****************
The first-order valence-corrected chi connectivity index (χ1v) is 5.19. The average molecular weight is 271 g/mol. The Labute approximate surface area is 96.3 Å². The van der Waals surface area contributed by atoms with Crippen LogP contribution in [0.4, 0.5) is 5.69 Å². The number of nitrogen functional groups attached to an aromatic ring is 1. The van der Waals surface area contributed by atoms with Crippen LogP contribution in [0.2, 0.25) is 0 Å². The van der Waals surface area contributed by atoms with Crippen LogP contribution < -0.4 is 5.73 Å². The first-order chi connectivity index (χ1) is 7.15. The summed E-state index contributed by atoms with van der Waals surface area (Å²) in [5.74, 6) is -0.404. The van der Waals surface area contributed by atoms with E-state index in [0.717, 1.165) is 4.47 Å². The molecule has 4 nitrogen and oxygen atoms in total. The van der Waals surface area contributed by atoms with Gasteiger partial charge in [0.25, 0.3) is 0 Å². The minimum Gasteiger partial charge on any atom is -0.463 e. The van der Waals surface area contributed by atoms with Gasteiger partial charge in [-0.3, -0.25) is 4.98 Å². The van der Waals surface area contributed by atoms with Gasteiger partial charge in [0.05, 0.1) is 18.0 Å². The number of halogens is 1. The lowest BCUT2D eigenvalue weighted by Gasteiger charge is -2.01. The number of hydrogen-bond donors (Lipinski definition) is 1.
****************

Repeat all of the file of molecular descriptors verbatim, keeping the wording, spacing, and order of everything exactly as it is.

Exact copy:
The first-order valence-corrected chi connectivity index (χ1v) is 5.19. The average molecular weight is 271 g/mol. The Labute approximate surface area is 96.3 Å². The van der Waals surface area contributed by atoms with Crippen LogP contribution in [0.4, 0.5) is 5.69 Å². The number of nitrogen functional groups attached to an aromatic ring is 1. The van der Waals surface area contributed by atoms with Crippen LogP contribution in [0.2, 0.25) is 0 Å². The van der Waals surface area contributed by atoms with Crippen LogP contribution < -0.4 is 5.73 Å². The first-order chi connectivity index (χ1) is 7.15. The summed E-state index contributed by atoms with van der Waals surface area (Å²) in [5.74, 6) is -0.404. The van der Waals surface area contributed by atoms with E-state index in [0.717, 1.165) is 4.47 Å². The molecule has 4 nitrogen and oxygen atoms in total. The van der Waals surface area contributed by atoms with Gasteiger partial charge in [0.25, 0.3) is 0 Å². The minimum Gasteiger partial charge on any atom is -0.463 e. The van der Waals surface area contributed by atoms with Gasteiger partial charge in [-0.3, -0.25) is 4.98 Å². The van der Waals surface area contributed by atoms with Gasteiger partial charge in [0.05, 0.1) is 18.0 Å². The number of halogens is 1. The lowest BCUT2D eigenvalue weighted by Gasteiger charge is -2.01. The number of hydrogen-bond donors (Lipinski definition) is 1.